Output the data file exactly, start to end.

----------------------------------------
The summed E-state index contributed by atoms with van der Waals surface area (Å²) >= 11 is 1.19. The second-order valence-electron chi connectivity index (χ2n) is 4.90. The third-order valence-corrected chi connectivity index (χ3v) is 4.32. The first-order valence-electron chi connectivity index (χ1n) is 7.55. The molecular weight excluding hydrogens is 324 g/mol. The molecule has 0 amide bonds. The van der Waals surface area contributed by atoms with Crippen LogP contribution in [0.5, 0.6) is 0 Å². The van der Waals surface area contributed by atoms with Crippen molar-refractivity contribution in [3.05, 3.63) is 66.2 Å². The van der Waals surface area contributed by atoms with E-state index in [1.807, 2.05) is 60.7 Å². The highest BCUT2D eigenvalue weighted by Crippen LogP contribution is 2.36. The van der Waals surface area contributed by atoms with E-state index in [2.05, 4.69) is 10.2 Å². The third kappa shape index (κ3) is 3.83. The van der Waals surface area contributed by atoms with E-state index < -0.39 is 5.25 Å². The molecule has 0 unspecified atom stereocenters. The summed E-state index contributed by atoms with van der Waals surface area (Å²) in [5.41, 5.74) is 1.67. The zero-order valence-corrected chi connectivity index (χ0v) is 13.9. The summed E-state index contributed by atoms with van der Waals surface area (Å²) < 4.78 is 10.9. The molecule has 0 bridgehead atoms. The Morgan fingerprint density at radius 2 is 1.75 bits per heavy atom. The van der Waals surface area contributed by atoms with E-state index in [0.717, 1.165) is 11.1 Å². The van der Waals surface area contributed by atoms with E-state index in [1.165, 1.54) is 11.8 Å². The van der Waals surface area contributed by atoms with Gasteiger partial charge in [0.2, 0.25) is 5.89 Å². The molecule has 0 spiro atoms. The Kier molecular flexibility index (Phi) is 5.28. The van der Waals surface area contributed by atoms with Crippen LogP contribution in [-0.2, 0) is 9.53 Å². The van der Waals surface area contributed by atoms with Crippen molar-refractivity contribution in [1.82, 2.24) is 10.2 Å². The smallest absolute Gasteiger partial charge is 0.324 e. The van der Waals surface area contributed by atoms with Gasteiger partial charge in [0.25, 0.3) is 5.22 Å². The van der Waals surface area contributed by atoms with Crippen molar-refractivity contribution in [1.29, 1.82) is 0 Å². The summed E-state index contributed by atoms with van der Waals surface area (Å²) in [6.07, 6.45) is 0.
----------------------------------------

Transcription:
The summed E-state index contributed by atoms with van der Waals surface area (Å²) >= 11 is 1.19. The second-order valence-electron chi connectivity index (χ2n) is 4.90. The third-order valence-corrected chi connectivity index (χ3v) is 4.32. The first-order valence-electron chi connectivity index (χ1n) is 7.55. The molecular weight excluding hydrogens is 324 g/mol. The molecule has 0 amide bonds. The van der Waals surface area contributed by atoms with Crippen LogP contribution in [0.5, 0.6) is 0 Å². The van der Waals surface area contributed by atoms with Crippen molar-refractivity contribution in [3.05, 3.63) is 66.2 Å². The van der Waals surface area contributed by atoms with E-state index in [1.807, 2.05) is 60.7 Å². The highest BCUT2D eigenvalue weighted by Crippen LogP contribution is 2.36. The van der Waals surface area contributed by atoms with E-state index in [2.05, 4.69) is 10.2 Å². The third kappa shape index (κ3) is 3.83. The van der Waals surface area contributed by atoms with E-state index < -0.39 is 5.25 Å². The molecule has 0 unspecified atom stereocenters. The summed E-state index contributed by atoms with van der Waals surface area (Å²) in [5.41, 5.74) is 1.67. The zero-order valence-corrected chi connectivity index (χ0v) is 13.9. The summed E-state index contributed by atoms with van der Waals surface area (Å²) < 4.78 is 10.9. The molecule has 0 bridgehead atoms. The Morgan fingerprint density at radius 2 is 1.75 bits per heavy atom. The van der Waals surface area contributed by atoms with E-state index in [0.717, 1.165) is 11.1 Å². The van der Waals surface area contributed by atoms with E-state index in [1.165, 1.54) is 11.8 Å². The van der Waals surface area contributed by atoms with Gasteiger partial charge in [0.2, 0.25) is 5.89 Å². The molecule has 0 spiro atoms. The Kier molecular flexibility index (Phi) is 5.28. The van der Waals surface area contributed by atoms with Crippen LogP contribution in [-0.2, 0) is 9.53 Å². The van der Waals surface area contributed by atoms with Crippen molar-refractivity contribution in [1.82, 2.24) is 10.2 Å². The smallest absolute Gasteiger partial charge is 0.324 e. The van der Waals surface area contributed by atoms with Gasteiger partial charge in [0.25, 0.3) is 5.22 Å². The van der Waals surface area contributed by atoms with Crippen molar-refractivity contribution in [1.29, 1.82) is 0 Å². The summed E-state index contributed by atoms with van der Waals surface area (Å²) in [6.07, 6.45) is 0.